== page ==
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Blue Crush: The Sea Could Save Us

Coral Reef

The ocean may be our best hope in fighting the climate crisis — but it needs our help.

(CNN) --Due to its vast expanse, the ocean is able to capture at least 25 percent of the carbon dioxide released by humans into the atmosphere.

The underwater world beneath the waves can trap carbon for thousands, and perhaps even millions, of years. This "blue carbon" is far more efficient than the carbon captured by plants and trees.

But such an impressive capacity can't be expected to continue without protecting the sea itself, said experts participating in CNN's Call to Earth Day on Thursday. Scientists suggest preventing fishing and mining in large areas of the ocean, restoring ecosystems like coral reefs and preventing pollution from entering waterways.

If the warming ocean in its current state is able to do its part in saving the planet, a healthier ocean could make an even greater impact, experts believe.

Ocean secrets

The ocean is full of hope. Just ask the Queen of the Deep herself, Sylvia Earle.

The 87-year-old oceanographer has spent much of her life exploring the ocean and still holds the world record for the deepest untethered walk on the seafloor.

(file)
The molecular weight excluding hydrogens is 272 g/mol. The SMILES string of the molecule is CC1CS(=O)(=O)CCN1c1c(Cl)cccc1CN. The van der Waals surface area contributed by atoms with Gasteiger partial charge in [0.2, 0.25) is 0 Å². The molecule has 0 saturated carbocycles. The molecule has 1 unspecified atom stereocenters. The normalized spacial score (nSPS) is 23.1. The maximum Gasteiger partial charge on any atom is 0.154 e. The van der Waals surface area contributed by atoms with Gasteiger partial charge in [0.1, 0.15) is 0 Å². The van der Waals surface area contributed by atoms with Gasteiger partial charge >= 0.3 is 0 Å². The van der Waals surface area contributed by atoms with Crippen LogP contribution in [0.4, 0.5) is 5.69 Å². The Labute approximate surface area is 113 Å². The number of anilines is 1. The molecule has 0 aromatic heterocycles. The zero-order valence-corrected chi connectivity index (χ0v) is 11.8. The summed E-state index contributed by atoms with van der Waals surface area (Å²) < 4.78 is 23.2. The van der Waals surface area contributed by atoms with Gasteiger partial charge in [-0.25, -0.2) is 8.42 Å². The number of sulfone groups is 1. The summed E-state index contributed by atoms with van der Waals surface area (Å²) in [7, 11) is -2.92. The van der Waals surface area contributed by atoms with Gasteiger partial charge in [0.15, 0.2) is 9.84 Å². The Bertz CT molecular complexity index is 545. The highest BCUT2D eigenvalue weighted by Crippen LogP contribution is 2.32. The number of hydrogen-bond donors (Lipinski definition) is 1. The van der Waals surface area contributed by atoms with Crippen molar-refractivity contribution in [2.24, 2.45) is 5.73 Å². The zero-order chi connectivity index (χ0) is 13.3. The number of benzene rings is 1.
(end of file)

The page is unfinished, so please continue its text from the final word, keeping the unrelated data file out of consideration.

"Every time I go into the water, I see things I've never seen before," she said.

Her Mission Blue program, which supports research and restoration of the ocean, has identified more than 140 marine areas around the world that are critical in revitalizing the ocean. Designated as Hope Spots, these special sites are guarded by local communities and institutions.

Wild kingdom

Gray nurse sharks might appear menacing with their ragged, needle-like teeth, but a 16-year-old marine conservationist from Port Macquarie in Australia would beg to differ.

"They're so docile and so curious," said Shalise Leesfield, who's working to protect the critically endangered species. "They're like the Labradors of the sea."

The slow-moving sharks, which feed on stingrays, urchins and other bottom dwellers, still inhabit Fish Rock, a colorful, coral-filled underwater cavern off the coast of South West Rocks, 40 miles (64 kilometers) up the coast from her home. Thanks to Leesfield, the cave ecosystem has been nominated as a Hope Spot.

She aims to establish a sanctuary zone to ensure that the sharks, which are largely harmless to humans, can continue to breed and survive.

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